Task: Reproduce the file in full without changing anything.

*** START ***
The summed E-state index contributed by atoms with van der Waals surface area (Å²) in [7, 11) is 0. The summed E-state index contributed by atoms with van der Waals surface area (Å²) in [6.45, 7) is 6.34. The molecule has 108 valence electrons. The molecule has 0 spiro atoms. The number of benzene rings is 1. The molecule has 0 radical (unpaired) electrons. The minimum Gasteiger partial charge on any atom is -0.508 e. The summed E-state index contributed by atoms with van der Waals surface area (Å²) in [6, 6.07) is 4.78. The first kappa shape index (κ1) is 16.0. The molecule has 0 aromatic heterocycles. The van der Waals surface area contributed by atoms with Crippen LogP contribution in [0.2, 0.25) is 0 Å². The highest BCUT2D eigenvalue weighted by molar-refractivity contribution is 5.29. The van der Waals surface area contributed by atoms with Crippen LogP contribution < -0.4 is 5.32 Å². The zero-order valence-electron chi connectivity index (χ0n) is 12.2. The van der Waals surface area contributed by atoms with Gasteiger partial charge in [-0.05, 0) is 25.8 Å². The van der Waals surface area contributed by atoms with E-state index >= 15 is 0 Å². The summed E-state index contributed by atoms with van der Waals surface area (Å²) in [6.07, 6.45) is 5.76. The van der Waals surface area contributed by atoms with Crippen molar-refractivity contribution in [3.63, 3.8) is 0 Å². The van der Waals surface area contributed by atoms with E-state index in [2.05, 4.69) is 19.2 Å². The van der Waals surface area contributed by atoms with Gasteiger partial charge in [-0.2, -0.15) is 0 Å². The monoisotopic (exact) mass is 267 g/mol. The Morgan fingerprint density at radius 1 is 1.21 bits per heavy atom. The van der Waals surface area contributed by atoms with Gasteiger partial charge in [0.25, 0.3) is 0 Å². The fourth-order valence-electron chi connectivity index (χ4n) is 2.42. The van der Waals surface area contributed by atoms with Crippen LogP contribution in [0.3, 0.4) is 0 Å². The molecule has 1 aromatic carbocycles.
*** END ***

The summed E-state index contributed by atoms with van der Waals surface area (Å²) in [7, 11) is 0. The summed E-state index contributed by atoms with van der Waals surface area (Å²) in [6.45, 7) is 6.34. The molecule has 108 valence electrons. The molecule has 0 spiro atoms. The number of benzene rings is 1. The molecule has 0 radical (unpaired) electrons. The minimum Gasteiger partial charge on any atom is -0.508 e. The summed E-state index contributed by atoms with van der Waals surface area (Å²) in [6, 6.07) is 4.78. The first kappa shape index (κ1) is 16.0. The molecule has 0 aromatic heterocycles. The van der Waals surface area contributed by atoms with Crippen LogP contribution in [0.2, 0.25) is 0 Å². The highest BCUT2D eigenvalue weighted by molar-refractivity contribution is 5.29. The van der Waals surface area contributed by atoms with Crippen LogP contribution < -0.4 is 5.32 Å². The zero-order valence-electron chi connectivity index (χ0n) is 12.2. The van der Waals surface area contributed by atoms with Gasteiger partial charge in [-0.05, 0) is 25.8 Å². The van der Waals surface area contributed by atoms with E-state index >= 15 is 0 Å². The summed E-state index contributed by atoms with van der Waals surface area (Å²) in [6.07, 6.45) is 5.76. The van der Waals surface area contributed by atoms with Crippen molar-refractivity contribution in [3.63, 3.8) is 0 Å². The van der Waals surface area contributed by atoms with E-state index in [2.05, 4.69) is 19.2 Å². The van der Waals surface area contributed by atoms with Gasteiger partial charge in [-0.2, -0.15) is 0 Å². The monoisotopic (exact) mass is 267 g/mol. The Morgan fingerprint density at radius 1 is 1.21 bits per heavy atom. The van der Waals surface area contributed by atoms with Gasteiger partial charge in [0.25, 0.3) is 0 Å². The fourth-order valence-electron chi connectivity index (χ4n) is 2.42. The van der Waals surface area contributed by atoms with Crippen LogP contribution in [0.3, 0.4) is 0 Å². The molecule has 1 aromatic carbocycles.